An optional semi-official approved miniature version of the Mother's Cross measuring about 2 cm with reverse-side inscription, attached to a blue-white ribbon bow, was also produced in each of its three classes; it was authorized for purposes of general everyday wear only.[15] The wearing of the blue-white ribbon bow alone, without the miniature cross attached, was also authorized for the same purpose.[15] The miniature was an optional supplement, that could be purchased privately from relevant authorized supply stockists such as high-street jewellers or directly from the LDO (Leistungsgemeinschaft der Deutschen Ordenshersteller) approved medal makers responsible for manufacturing private retail supply.[15] Other formats made available by those manufacturers to recipients of the honour, such as brooches, were simply unofficial merchandising embellishments.[14][15]


The Mother's Cross of Honour, upon the death of the honoured recipient mother, was permitted by statute to remain inheritable with the bereaved family as a keepsake remembrance.[2]

Special Grade

There was a version of this award that had small diamonds placed on the swastika. The precise requisites are unknown, but a photograph of this variant (seen on page 75 in the book Political and Civil Award of the Third Reich ISBN 0912138165) stated that it had been awarded to a Dresden woman who was the mother of sixteen children.[17]

Nomination and conditions of conferral


The Cross of Honour of the German Mother represented the fundamental ideologies of the role of the mother (the role of women under National Socialism) and ethnic-nationalism (the Völkisch movement) of that time period in Germany.[7][8][9] Its inception followed the earlier "Roaring Twenties" or "golden 1920s" as it was later referred in Europe and a period during Germany's Weimar Republic, which saw young women breaking with traditional "mores" or likewise step aside from "traditional" lifestyle patterns.[7][8][9]


A recommendation presented collectively at the beginning of each month to the Präsidialkanzlei der Ordenskanzlei[3] (Presidential Chancellery of the Chancellery of Honours) in Berlin for the Mother's Cross honour, could only be instigated by the local mayor's office, or on application from the Ortsgruppenleiter (local political party leader) of the National Socialist German Workers' Party (NSDAP), or the Kreiswart des Reichsbund der Kinderreichen (District Warden of the Reichs Union of Children-rich families).[3]

Eligibility, criteria and bureaucratic process

The nomination involved a lengthy and exhaustive bureaucratic process. Not only were certain characteristics of the mother observed and eligibility studied thoroughly, but those too leading to the grandparents.[12][18] The conferral of the Mother's Cross was so highly regarded by the government in Berlin, that additional bureaucratic resources assigned to lesser civil and military decorations were pulled for the exhaustive administrative procedures that this decoration alone required.[7] Its precedence especially during Germany's wartime period saw all other civil honours and decorations but the Mother's Cross temporarily suspended since the original purpose for its establishment was now more significant.[7] Local government agencies such as the Social Welfare Agency (Wohlfahrtsamt), Public Health Department (Gesundheitsamt), Youth Welfare Agency (Jugendamt), Police (Polizei) and other government agencies were all consulted in the eligibility investigation process.[12] The decoration could and was only to be bestowed to the most honourable proven mothers.[12] Accordingly, the following legislative prerequisites were to be strictly met:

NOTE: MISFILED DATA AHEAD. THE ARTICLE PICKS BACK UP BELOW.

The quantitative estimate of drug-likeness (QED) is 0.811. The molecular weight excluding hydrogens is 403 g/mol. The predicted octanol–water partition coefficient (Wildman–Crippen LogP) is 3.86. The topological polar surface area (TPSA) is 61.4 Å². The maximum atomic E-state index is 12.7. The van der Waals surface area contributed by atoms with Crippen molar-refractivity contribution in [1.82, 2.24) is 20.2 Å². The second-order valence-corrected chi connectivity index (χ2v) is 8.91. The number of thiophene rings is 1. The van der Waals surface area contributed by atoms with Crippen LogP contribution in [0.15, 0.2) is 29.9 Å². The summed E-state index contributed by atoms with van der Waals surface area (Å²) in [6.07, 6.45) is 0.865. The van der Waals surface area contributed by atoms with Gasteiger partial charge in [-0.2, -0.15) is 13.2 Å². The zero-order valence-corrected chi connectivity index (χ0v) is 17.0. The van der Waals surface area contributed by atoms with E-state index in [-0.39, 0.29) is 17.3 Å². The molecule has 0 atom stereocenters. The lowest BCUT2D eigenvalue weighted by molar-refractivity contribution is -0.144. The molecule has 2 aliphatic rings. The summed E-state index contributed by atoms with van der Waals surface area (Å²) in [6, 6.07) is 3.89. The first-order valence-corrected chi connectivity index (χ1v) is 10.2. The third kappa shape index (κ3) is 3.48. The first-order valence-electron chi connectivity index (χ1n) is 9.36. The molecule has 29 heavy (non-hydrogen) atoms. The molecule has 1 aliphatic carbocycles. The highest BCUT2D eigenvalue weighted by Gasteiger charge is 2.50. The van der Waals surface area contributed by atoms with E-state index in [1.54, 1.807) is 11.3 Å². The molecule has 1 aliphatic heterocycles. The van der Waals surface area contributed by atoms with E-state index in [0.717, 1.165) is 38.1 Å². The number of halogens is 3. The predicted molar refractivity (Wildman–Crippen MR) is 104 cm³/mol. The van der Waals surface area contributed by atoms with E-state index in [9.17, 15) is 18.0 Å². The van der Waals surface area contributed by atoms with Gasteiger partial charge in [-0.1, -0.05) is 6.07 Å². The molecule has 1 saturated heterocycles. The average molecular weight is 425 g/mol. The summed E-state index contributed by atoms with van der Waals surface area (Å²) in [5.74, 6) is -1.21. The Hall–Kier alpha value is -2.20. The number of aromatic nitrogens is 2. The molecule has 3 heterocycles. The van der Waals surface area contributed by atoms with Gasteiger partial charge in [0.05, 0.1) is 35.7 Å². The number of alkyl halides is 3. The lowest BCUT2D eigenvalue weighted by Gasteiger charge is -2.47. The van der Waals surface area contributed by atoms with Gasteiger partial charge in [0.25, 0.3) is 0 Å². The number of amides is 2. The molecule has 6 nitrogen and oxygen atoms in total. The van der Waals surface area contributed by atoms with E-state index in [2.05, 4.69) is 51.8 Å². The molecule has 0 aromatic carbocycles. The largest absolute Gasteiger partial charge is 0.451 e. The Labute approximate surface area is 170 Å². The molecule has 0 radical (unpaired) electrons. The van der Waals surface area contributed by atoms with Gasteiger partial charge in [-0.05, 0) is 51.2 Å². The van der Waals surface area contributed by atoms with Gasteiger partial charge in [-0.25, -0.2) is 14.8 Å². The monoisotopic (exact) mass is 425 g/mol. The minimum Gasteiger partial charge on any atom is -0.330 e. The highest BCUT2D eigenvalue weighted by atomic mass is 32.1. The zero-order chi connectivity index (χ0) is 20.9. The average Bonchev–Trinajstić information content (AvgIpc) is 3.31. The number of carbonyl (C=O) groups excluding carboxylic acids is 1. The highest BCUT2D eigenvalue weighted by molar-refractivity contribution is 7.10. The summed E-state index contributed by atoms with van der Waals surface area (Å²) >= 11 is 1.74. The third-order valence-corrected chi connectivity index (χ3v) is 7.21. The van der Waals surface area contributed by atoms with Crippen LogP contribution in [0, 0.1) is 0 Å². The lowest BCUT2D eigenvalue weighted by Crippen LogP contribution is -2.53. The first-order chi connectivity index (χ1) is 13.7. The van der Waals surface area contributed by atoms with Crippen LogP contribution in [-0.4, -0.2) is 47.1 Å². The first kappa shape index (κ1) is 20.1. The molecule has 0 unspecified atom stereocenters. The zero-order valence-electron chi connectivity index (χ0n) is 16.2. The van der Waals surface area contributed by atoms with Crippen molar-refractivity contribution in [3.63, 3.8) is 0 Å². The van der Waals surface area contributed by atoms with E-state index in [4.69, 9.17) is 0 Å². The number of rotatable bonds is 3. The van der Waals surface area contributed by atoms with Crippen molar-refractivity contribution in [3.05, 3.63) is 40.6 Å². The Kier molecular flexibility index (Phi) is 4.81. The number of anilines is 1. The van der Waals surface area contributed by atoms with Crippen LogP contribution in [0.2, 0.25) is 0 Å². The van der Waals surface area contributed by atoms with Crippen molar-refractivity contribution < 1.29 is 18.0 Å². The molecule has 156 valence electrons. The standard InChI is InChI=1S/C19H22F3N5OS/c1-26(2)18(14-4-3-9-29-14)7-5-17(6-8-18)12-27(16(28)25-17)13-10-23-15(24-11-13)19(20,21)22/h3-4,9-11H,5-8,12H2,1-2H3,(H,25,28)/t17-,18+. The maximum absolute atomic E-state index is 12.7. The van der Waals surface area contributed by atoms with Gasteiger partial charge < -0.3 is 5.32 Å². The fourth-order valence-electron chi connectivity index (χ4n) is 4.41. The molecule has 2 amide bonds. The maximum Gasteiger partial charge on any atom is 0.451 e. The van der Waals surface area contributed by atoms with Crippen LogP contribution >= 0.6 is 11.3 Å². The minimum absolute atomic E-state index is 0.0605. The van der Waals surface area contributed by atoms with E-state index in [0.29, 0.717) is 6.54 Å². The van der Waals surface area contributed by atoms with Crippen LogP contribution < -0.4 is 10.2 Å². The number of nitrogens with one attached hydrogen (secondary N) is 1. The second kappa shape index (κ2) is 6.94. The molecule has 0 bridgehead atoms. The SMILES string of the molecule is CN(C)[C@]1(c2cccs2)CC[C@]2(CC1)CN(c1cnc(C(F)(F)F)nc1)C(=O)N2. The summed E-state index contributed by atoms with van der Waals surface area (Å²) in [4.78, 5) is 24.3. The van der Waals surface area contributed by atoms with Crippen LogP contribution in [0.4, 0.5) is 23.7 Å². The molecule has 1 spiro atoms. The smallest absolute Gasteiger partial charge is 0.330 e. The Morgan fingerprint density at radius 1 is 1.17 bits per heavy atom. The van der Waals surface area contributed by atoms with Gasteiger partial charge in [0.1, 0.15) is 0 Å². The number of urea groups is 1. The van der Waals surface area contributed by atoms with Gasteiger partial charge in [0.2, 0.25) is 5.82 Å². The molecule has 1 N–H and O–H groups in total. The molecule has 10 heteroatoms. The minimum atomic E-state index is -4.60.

• a) that both parents of the children were deutschblütig (of German blood-heredity) and genetically fit,[2]
  • b) that the mother of the decoration was indeed "worthy" of the decoration,[2] and
  • c) that the children were live births.[2]

In some detail, these criteria required, for example:

  • I). Evidence to be provided by the mother in the form of a signed declaration "that the mother—and her husband—is/are deutschblütig (of German blood-heredity), that their four grandparents are not of Jewish or other foreign ethnic origin, nor have ever belonged or subscribed to the Jewish religion,[12][18] and in circumstances where the husband or marriage is deceased—confirms further that no contradictory facts are known in believing the Deutschblütigkeit (German bloodline) of the former husband".[12][18] Unless doubts were cast to suggest otherwise in the validity of the declaration given, it was to be accepted as sufficient.[12]
  • II). The mother was indeed "worthy" of the decoration (I.e. proven an honourable mother of reputable moral standing, genetically healthy and genetically fit.[12] With no evidence of prior confinement to a state penitentiary (Zuchthaus), marital infidelity, unlawful abortion, or any other personal burdens of taboo or social offences such as prostitution or promiscuous behaviour, intimate interracial relationships (miscegenation) or otherwise exogamy, amongst other criteria that were required to be investigated and evidenced by government authorities).[7][8][12]
  • III). Further conditions observed, involving the entire family, were that the children are clear of hereditary illnesses or genetic disorders, that a conscious responsibility exists without supervision in the parents being mindful of maintaining the family home to acceptable orderly standards and to nurturing their children towards being useful compatriots.[12] The husband had not served a prison sentence, the family was not conceiving a great number of dependants (children) as a form of subsistence for the receipt of significant monetary disbursements of state child support (Kinderbeihilfe) and thereby feel entitled to avoid regular employment in exploiting such lifestyle, the family members were not chronic alcoholics, work-shy nor had conflicts with the law and police or presented other social delinquencies, and the family were not burdening private or public social welfare aid.[7][8][12]